Thursday, 31 May 2012

A Few More Wild Flowers

 Well as I write this, late afternoon today, the sky has become gloomily grey, the wind has picked up and its turning cooler - our brief flirtation with high summer appears to be ending. Yet despite the appalling April and May that we had, one or two blogs that I have read in the last couple of days has seen the writer complaining about the fact that he has had to dive into the shade to get out of the hot sun and how it has reduced the number of birds able to be seen or heard. Some people really do seem to take their need to see birds every hour of every day of every week to ridiculous levels of obsession.
Another subject that I have noticed on other blogs is the high number of Odonata that are being seen at some sites recently and yet on The Swale NNR so far, there have been none, which is really unusual. Also on the reserve, the breeding season is gradually beginning to come to an end and so far, apart from one brood of Greylag Geese goslings, I haven't seen any other wildfowl young so far, last year's poor results seem to be repeating themselves.
So it's simply a matter of alternative subjects and for the second post going I have captured some more wild flowers from the area, starting above with another shot of the Thrift on the saltings. (As always, the photos are improved by double clicking on the mouse)
Below, is Bittersweet, climbing up the railings of a gateway.

A close-up shot of Bird's Foot Trefoil

 And then, while taking the above, I stumbled on this first egg in a Redshank's nest.

 Two shots of a grand sounding but poor looking, Pineapple Mayweed.

This slim and delicate flower is Water Plantain. It grows in just one ditch on the reserve.

 This is another slim and delicate flower, with normally just one or two flowers per stem, the Grass Vetchling. It is often overlooked, growing amongst the long grass.

Another shot of Bird's Foot Trefoil.

 Common Field Speedwell.

This one most people should know - Ox-eye Daisy

 Dragon's Teeth

Ribwort Plantain

 Common Mallow

 Field Bindweed.

Friday, 25 May 2012

Flowers Around The Swale

 Whilst wandering around the reserve this morning enjoying the sunshine, I thought I'd take a few photos of the wild flowers that were out, courtesy of my humble Fuji camera. (Double click on the first one and they all come up much better).
Above we have Salsify and below, Scentless Mayweed.

 I couldn't resist adding this impressive display of Red Campion, with a border of Rape, that is along the Leysdown Road.

 Back to the reserve and the Comfrey below is attracting many bees and it is followed by Water Forget-me-not.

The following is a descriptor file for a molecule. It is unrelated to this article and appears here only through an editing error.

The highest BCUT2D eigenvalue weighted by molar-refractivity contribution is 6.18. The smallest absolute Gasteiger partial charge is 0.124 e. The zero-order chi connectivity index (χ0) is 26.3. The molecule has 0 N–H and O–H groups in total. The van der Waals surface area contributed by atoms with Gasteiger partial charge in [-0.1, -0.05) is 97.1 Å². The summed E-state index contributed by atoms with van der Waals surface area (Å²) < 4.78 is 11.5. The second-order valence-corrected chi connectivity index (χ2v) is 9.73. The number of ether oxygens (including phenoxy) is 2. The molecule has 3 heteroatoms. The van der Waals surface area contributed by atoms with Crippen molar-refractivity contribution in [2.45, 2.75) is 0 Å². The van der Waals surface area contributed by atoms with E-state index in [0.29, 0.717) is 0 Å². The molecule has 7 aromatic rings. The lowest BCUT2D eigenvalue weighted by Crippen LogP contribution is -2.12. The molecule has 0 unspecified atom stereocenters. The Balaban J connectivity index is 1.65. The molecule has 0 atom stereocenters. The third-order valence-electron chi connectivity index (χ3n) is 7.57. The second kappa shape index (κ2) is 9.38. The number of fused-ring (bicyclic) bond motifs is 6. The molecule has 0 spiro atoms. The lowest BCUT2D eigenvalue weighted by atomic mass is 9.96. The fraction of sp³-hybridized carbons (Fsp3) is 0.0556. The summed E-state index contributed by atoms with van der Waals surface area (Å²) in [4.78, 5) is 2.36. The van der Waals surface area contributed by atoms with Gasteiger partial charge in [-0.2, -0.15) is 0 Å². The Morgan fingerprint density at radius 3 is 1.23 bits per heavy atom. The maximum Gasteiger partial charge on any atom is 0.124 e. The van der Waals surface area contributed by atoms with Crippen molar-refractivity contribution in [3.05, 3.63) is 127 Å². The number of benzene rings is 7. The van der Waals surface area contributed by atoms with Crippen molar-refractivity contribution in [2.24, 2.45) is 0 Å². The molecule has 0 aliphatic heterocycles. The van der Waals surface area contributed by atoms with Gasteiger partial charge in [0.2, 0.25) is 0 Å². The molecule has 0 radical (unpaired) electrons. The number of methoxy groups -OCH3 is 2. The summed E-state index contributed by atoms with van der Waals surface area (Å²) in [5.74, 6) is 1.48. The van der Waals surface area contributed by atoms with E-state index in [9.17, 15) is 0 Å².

A colourful addition along the ditches is the Yellow Water Iris.

Red-flowered Houndstongue is beginning to flower, one to leave alone this is, as it smells of mouse urine.

 Along some of the grazed banks by the seawall there are now large carpets of Sheep's Sorrel.

 Prickly Sowthistle.

 One of my favourites, the simple but pretty Dog Rose.

 Hawthorn, or aptly named May blossom.

 The yellow cousin of Salsify - Goatsbeard.

 And on the saltings, large clumps of Thrift.

This Small Copper was having a rest on a dry cow pat on the grazing marsh and stayed just long enough for me to quickly snap it.

 And finally, Celery-leaved Buttercup in one of the ditches.

Wednesday, 23 May 2012

A Backward Glance

Back in my childhood in the 1950's, and especially the late 1950's, one of my favourite memories is of the annual blackberrying day. I only recall that it was a once only day each year, no doubt due to the trek that we had to make in order to pick the blackberries, but that in a way was what made it so special. Until I was twelve and we moved to a large, semi-detached council house with a proper garden and views across the Sheerness marshes, my world was far from salubrious. It was one of small terraced houses, narrow streets and dirty alleys as playgrounds, a place where the sun rarely shone into the bottom half of the houses and the only lighting was one gas light in the back room, with just a cold water tap in the scullery. OK, I did manage to escape to explore the marshes just outside the town sometimes, but that was just fields and ditches, the real countryside of trees and hedges and grassy fields was something that only existed in books such as the Wind in the Willows and the Famous Five, except for our annual blackberrying day!

So, one Saturday each year in late summer, my mother would announce that the next day was going to be blackberrying day! and my younger sister and I would rush to the cupboard where the tins were kept. The blackberrying tins were three, square biscuit tins that we would line with greaseproof paper and take with us to hopefully fill with blackberries. We were to go to Minster, around three miles and a long walk away but another planet to us backstreet children, who wrongly thought that only posh people lived there and that poverty was only found in Sheerness.
So the next day dawned warm and sunny, it never seemed to be cold and wet in childhood days, and eventually we would set off, my mother, my younger sister and me. In those days cars didn't exist and we had no spare money for buses and so we walked, and the most direct route was to follow the seafront from Sheerness to the distant Minster cliffs. And in those far off days, even the getting there was in itself a most exciting adventure as I shall try to explain. In those days, the main road out of Sheerness alongside the seawall, abruptly ended just past the "Ship-on-Shore" pub, outside the entrance to a small naval barracks that is now a site of small wooden chalets. From there to the start of Minster cliffs a mile or so away, the route was little more than a pot-holed mud track, first alongside the seawall and then alongside just the beach, there was no access for vehicles. There were also regularly two major hazards to endure. The small naval barracks was home to some large anti-aircraft guns, sitting on top of some underground ammunition stores, and the guns were regularly used for practice firing at a target towed behind an aircraft, across the sky further out to sea. We could watch the puffs of the shells exploding behind the target as we played in our backyard in Sheerness, even saw the plane accidentally shot down one day, and ran to the beach to see the pilot being rescued from the sea!